Worried about your tummy and the funny things it does? You are not alone. While there can be many causes for different gut symptoms one of the conditions that causes a range of problems is Irritable Bowel Syndrome.
IBS is thought to affect about one in ten people, mostly women between the ages of 20 and 50 years. Symptoms can include heartburn, nausea, bloating, crampy abdominal pain, diarrhoea, constipation or even alternating diarrhoea and constipation.
Generally IBS is diagnosed when other health conditions have been eliminated as there is no specific diagnostic test for IBS. Management of IBS symptoms can include some or all of the following: medication, dietary changes and the management of stress and anxiety.
A number of people will self-diagnose their symptoms but it is always important to have these investigated by your doctor as other causes such as coeliac disease, thyroid disease, endometriosis, diverticulitis and cancer need to be excluded.
I see a number of people in my clinic with a range of gut problems. Unfortunately when it comes to IBS there is not one diet that fits all so some trial and error may be necessary to find the right approach.
I often see people who have tried so many different things that they are confused about what does or doesn’t aggravate their symptoms.
An initial starting point is to ensure that you are eating regularly. If you are skipping meals, especially breakfast, this can interfere with your bowel habits. A healthy balanced diet is important for people with IBS.
Assessing your fibre intake and knowing what sort of fibre to include is also important. Fibre is thought to be important in the management of IBS. There are two types of fibre in the plant foods we eat – soluble and insoluble. Soluble fibre found in food such as oats, fruits and dried beans will help to keep your bowel motions soft and is thought to be important in the management of IBS. Insoluble fibre, generally recommended for the treatment of constipation, may in fact aggravate symptoms for some people with IBS.
How much fat do you have in your diet? A high fat intake may make flatulence (wind) or bloating worse for the person with IBS. Decreasing your fat intake can be useful. Think of the hidden fats not just the obvious fats in the food you eat. Check your diet for its fat content. Fat will come from fried foods, pastries, fat found on meat and in mayonnaise, cakes, biscuits, cheese, full fat milk, cooking oils and spreads such as margarine or butter.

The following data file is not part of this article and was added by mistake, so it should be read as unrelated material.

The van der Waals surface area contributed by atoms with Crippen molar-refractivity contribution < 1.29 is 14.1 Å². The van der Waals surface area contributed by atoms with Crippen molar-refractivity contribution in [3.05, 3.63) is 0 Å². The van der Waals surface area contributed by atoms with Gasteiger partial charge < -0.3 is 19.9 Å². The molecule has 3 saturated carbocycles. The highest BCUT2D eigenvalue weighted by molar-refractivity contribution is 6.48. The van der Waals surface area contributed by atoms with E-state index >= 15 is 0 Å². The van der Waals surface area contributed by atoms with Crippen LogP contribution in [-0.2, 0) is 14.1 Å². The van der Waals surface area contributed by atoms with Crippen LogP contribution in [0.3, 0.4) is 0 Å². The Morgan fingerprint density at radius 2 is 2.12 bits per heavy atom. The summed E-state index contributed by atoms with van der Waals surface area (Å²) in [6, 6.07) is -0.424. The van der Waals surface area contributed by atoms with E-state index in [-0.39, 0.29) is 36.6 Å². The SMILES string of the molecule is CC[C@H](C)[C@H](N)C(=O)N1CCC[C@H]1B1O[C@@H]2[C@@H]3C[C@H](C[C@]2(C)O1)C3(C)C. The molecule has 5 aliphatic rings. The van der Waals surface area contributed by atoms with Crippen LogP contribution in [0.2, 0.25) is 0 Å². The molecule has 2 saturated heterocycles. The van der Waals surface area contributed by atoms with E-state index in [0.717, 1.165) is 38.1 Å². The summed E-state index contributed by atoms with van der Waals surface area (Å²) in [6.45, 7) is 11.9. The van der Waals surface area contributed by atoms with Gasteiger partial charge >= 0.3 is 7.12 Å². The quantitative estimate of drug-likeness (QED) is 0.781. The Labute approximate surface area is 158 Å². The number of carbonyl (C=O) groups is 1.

Other common diet triggers may include alcohol, caffeine, spicy foods, chocolate, or windy foods such as cabbage or onions.
For some people it will be necessary to go further and look for other food intolerances. A good starting place can often be to keep a food and symptom diary as this can help to identify less obvious food causes.
Recently research has identified that some of the naturally occurring sugars in food can affect some people. In most people the gut will breakdown and absorb the naturally occurring sugars in food. If the sugars do not get broken down and absorbed they can ferment in the gut causing the symptoms of bloating, abdominal pains and / or diarrhea.
The sugars that are suspected are the sugars found in some fruits (fructose); milk sugar (lactose); alcohol sugars found in some artificially sweetened products and some stone fruits; fructan the sugar found in wheat products and some vegetables as well as galactan the sugar found in dried beans.
It is unlikely that a person with IBS will react to all these sugars, so some detective work is necessary to identify which, if any, of these foods may be causing symptoms. It is also unlikely that complete exclusion of the sugar causing problems will be necessary as you may be able to tolerate a small amount in your diet.
If you need to exclude a range of foods from your diet it is important to get advice to ensure you are still getting a good range of the nutrients you need for good health.
If you suffer from IBS take a little consolation from the fact that you are not alone. While it may take some time to work out how to manage your symptoms it can be done. Food is only one aspect though. It is also important to address any stress in your life and ensure you are getting enough sleep.
Make sure you get your symptoms checked by your doctor. You need to make sure you have the correct diagnosis. Some people find removing gluten (a protein found in wheat, barley, rye and oats) resolves their symptoms; however it is important to have the diagnosis of coeliac disease eliminated. A person with coeliac disease needs to strictly avoid gluten for the rest of their life. A person with IBS may be able to tolerate small amounts of gluten without the risk of developing the same health issues that someone with coeliac disease would if they had traces of gluten in their diet.